We, the Heartland
Dear President Obama,
…The air, earth, and water, which sustain us, have no voice. As stewards of the land, we are very aware of our surroundings and the footprints we leave behind. We must speak for the land. We ask you to protect our nation, the earth, air, and water. Reject the KXL pipeline.
Sincerely, Bonny Kilmurry
The Kilmurrys are not your average environmental activists. Wearing a uniform of Wranglers, snap-button shirts, and cowboy hats, the family is more reminiscent of Little House on the Prairie than eco-activism.
On their 6,000-acre ranch in the Nebraska Sandhills, Richard and Bonny Kilmurry live a seemingly simple existence that belies their quiet intelligence and fierce independence. When the Kilmurry family received a letter from the TransCanada Corporation in 2012 stating that their ranch could host a portion of a 1,833-mile tarsands oil pipeline, the apolitical family, by nature distrustful of environmentalists, found themselves on the front-lines of the Keystone XL pipeline protest movement. This reluctant environmentalism is not unique to the Kilmurrys. The KXL movement aligned groups who were previously segregated and perhaps even antipathetic – liberal environmentalists, conservative ranchers and farmers, and Native Americans – to fight for the rejection of the proposed “black snake.”
In Imperial Landscape, W.J.T. Mitchell states, “Landscape is a natural scene mediated by culture. It is both a represented and presented space…”2 The fact is that since the birth of Manifest Destiny, the prairies have been caught between dueling interests. While one side envisions the land as a site for expansion, the other side envisions the land as a site of stewardship. These competing (re)presentations of the land not only speak to the history of the prairies, but also speak to the current fight over the proposed Keystone XL pipeline. The question becomes, what is current cultural value the prairies?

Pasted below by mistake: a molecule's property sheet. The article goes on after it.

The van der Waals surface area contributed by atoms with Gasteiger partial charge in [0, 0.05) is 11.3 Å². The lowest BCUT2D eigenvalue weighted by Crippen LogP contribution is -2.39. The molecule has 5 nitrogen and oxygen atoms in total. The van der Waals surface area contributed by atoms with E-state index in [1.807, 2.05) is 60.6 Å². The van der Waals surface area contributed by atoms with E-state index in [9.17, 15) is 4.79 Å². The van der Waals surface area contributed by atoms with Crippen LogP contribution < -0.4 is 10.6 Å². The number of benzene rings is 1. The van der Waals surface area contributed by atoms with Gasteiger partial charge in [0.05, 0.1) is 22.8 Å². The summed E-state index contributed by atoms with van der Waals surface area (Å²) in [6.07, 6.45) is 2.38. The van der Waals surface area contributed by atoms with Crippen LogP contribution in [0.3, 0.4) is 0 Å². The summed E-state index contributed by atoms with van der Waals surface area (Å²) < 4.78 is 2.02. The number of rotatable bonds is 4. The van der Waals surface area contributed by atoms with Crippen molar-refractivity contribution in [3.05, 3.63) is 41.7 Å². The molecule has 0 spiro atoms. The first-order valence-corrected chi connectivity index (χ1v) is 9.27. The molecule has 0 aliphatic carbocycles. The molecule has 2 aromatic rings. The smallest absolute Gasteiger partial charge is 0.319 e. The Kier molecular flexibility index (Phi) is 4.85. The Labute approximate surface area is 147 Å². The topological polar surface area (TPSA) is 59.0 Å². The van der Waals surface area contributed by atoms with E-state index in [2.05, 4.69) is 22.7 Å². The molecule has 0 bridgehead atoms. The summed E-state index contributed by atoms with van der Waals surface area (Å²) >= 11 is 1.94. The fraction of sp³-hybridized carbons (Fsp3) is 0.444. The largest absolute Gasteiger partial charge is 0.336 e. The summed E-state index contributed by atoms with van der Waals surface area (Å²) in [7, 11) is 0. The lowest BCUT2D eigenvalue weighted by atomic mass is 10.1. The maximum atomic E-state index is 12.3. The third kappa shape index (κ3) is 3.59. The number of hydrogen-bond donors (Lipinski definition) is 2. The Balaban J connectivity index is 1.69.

We, The Heartland is a love-letter to the cultural landscape of the prairies. Photographs made along the proposed Keystone XL pipeline route in Nebraska and South Dakota are paired with handwritten letters from landowners and Lakota natives to President Obama. The landscapes address the unseen threat the proposed pipeline poses to the land, and the accompanying letters address the indexical relationship between the land and those who seek to preserve it.
Kate Schneider’s work is based in the traditions of documentary storytelling and ethnography. Her most recent works focus on the impact that land, and the socialized landscape, have on individual and cultural identity in North America.
Kate was recognized by the Magenta Foundation’s 2015 and 2013 Flash Forward competitions, and has recently shown her work at the Soho Photo gallery (New York), the Great Plains Art Museum (Nebraska), the Society of Photographic Education (Cleveland), and the floor of the United States Senate. She received her MFA in Documentary Media from Ryerson University (2009). Kate is also an Instructor at the Ontario College of Art and Design and writes for Raw View magazine.